Meet the dynamic style prodigy from Kolkata, Debashri Samanta, who has given Bengal’s traditional weaves, a quirky twist. Samanta speaks exclusively with Salon India about her collection, tryst with LFW 2015, future plans and more.
How was the beginning of your journey?
I come from a family of doctors and engineers who would listen to Tagore’s songs only on get-togethers! I am the odd one, who wanted to make a career out of art and designing, especially on the lines of craft revival and experimenting with handlooms. So after school, NIFT was an obvious choice for me. I graduated from NIFT, Mumbai in 2007 after being awarded the Most Commercial Designer by Pantaloons Retail India Ltd. After graduation, I worked with designers like Anamika Khanna and Ekru, both in Kolkata. My eponymous label was launched after getting through the Gen Next SR13 category for Lakmé Fashion week. Since then I have been showcasing in Lakmé Fashion Week and recently at Who’s Next, Paris in January 2015.
What are the challenges that you have faced?
Fashion is constantly changing and that is the real challenge. What worked a year before, doesn’t work a year later. One has to constantly keep oneself updated. Also everyday there are more and more designers who get into the business. So in order to survive, one has to be creative, understand the business and be an innovator!
Who is your inspiration?
I love brands like Issey Miyake, Kenzo, Balenciaga. I love their innovative take on fabrics and patterns. I also like Jil Sander for the simple, yet edgy look.
Who is your muse?
I like how Kangana Ranaut carries herself. I like her attitude and really like how she experiments with different silhouettes and looks.
Tell us about your label.
Debashri Samanta is all about sustainability and timeless trends where tradition meets innovation and urban beat meets the rural soul! We are an all-handwoven brand working with our team of studio handloom weavers with an aim to revive and re-create the lovely traditional Jaamdani weave by giving it our own urban twist and definition. In this age of easy digitalisation, we believe time is luxury. Our clothes embody this luxury of slow fashion in our everyday, trans-seasonal or trans-age wear. Our garments are not only handwoven on simple handlooms, which take hours of painstaking effort, but are also hand finished.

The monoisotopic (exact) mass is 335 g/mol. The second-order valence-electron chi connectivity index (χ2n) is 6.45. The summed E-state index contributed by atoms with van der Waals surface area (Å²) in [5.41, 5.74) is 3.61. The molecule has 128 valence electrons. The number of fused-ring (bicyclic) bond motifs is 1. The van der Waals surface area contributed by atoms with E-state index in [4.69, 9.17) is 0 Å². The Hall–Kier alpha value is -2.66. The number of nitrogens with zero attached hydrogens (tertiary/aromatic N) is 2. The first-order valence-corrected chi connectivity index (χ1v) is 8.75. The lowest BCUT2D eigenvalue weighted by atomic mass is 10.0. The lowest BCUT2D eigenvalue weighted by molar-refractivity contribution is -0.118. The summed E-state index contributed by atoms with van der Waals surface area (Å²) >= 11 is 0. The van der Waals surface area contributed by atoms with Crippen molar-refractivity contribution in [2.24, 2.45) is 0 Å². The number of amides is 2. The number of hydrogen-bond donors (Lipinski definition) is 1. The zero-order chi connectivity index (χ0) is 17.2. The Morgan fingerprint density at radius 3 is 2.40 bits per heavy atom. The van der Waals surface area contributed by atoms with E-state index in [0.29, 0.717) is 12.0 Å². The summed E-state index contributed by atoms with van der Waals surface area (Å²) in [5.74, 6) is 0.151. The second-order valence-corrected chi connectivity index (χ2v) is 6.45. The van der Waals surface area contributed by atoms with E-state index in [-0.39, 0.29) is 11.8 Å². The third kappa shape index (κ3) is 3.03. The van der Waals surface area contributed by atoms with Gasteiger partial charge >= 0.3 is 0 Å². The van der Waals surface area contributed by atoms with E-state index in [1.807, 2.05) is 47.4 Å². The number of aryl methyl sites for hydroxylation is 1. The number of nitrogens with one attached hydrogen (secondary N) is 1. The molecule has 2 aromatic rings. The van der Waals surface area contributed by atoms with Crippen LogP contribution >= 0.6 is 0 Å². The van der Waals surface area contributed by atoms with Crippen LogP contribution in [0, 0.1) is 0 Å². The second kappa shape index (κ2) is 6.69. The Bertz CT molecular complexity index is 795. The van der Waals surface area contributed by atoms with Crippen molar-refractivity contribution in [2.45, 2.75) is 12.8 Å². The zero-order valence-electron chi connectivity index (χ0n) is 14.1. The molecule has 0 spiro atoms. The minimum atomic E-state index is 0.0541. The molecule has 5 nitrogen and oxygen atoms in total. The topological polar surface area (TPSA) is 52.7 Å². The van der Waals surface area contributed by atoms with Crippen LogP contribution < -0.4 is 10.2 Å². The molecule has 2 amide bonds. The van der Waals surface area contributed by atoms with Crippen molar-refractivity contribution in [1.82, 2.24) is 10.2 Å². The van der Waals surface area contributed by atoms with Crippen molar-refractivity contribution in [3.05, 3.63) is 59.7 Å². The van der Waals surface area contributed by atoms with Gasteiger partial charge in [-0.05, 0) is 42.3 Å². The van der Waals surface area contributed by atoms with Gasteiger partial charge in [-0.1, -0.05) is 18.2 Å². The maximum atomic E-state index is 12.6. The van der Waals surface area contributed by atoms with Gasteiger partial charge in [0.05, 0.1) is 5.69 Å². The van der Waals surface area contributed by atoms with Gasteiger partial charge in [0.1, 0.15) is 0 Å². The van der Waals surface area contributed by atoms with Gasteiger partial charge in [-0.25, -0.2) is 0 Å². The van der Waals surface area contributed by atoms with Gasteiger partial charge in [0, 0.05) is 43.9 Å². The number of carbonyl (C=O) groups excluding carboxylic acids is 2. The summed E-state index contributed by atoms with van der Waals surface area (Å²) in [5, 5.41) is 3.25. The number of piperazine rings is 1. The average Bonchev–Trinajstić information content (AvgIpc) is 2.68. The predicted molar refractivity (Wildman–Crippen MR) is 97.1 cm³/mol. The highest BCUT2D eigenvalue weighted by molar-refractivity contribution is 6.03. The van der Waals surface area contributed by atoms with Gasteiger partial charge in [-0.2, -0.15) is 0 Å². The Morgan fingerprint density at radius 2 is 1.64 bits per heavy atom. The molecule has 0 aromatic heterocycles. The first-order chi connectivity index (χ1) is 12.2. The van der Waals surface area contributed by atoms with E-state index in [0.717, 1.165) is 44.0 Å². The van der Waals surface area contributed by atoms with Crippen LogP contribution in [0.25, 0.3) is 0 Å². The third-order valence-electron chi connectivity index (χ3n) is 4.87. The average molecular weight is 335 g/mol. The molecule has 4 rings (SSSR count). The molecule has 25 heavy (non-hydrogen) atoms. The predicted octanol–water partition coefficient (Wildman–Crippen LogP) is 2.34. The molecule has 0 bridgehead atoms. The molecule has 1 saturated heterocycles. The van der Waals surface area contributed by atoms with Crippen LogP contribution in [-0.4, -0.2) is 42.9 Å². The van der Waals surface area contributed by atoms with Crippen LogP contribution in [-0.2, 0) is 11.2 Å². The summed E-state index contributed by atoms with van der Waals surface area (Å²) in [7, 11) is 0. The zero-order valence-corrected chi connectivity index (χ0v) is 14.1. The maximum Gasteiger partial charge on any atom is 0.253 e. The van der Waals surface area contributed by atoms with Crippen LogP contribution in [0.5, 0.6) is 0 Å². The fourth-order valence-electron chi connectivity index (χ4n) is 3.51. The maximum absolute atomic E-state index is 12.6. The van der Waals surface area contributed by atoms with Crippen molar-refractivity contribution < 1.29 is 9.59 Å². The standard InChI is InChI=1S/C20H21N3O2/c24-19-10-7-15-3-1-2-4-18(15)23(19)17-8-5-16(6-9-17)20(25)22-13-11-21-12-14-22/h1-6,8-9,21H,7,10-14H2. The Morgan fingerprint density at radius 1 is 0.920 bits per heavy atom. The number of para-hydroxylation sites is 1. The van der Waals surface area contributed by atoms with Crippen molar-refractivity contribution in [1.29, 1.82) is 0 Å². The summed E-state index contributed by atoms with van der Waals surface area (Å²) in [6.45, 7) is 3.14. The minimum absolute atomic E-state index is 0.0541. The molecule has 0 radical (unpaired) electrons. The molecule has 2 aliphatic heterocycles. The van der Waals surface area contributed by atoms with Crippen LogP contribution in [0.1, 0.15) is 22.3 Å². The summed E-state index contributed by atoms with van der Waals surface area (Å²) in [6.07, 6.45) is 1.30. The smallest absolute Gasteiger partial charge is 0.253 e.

What is the importance of hair and make-up in fashion?
Hair and make-up complete a look, especially at ramp shows. They must complement what one is wearing and one’s personality. Fashion and beauty isn’t about clothes and cosmetics anymore. It is a lifestyle.
Which was your most outrageous creation?
We did dramatic hair and make-up on model, Candice at LFW for our ‘Hooked’ collection. It was inspired from the hard-working, poverty stricken fisherwomen of Vietnam and was all about unsophisticated beauty. Perfecting the hair and make-up took a long time.
You prefer creating for the runway or real women?
For me, I make clothes for real women. My muse is always someone real, rather than any celebrity. My inspiration always comes from my surroundings. That’s why for me, it is never difficult to make a well balanced collection. All our garments have an edgy, yet laid-back feel that is comfortable, yet makes a statement!
How do you incorporate beauty in fashion?
We work with natural textiles which are all handwoven. So we always go for a subtle natural look in terms of make-up and hair. I believe hair and make-up shouldn’t overpower the clothes and must complement the woman’s personality.
What is your advice to the emerging designers?
I would advice young designers to take criticism as a stepping stone and move on to find new inspiration and make way for the new collection. Be original and stick to your sensibility, don’t get swayed by the limelight of fashion weeks, find your centre and believe in it.
What are your views on the fashion and beauty industry of India?
Fashion and beauty is an ever-changing industry. One always needs to keep up with the latest trends.
What are your future plans?
I want to scale up my weaving unit even more so that I can have more time and space to experiment with newer materials. I would love to encourage my weavers to train the younger generation of weavers to keep the tradition and technique alive. For that I need to have a training school in place. It may not happen very soon, but I definitely have it in mind.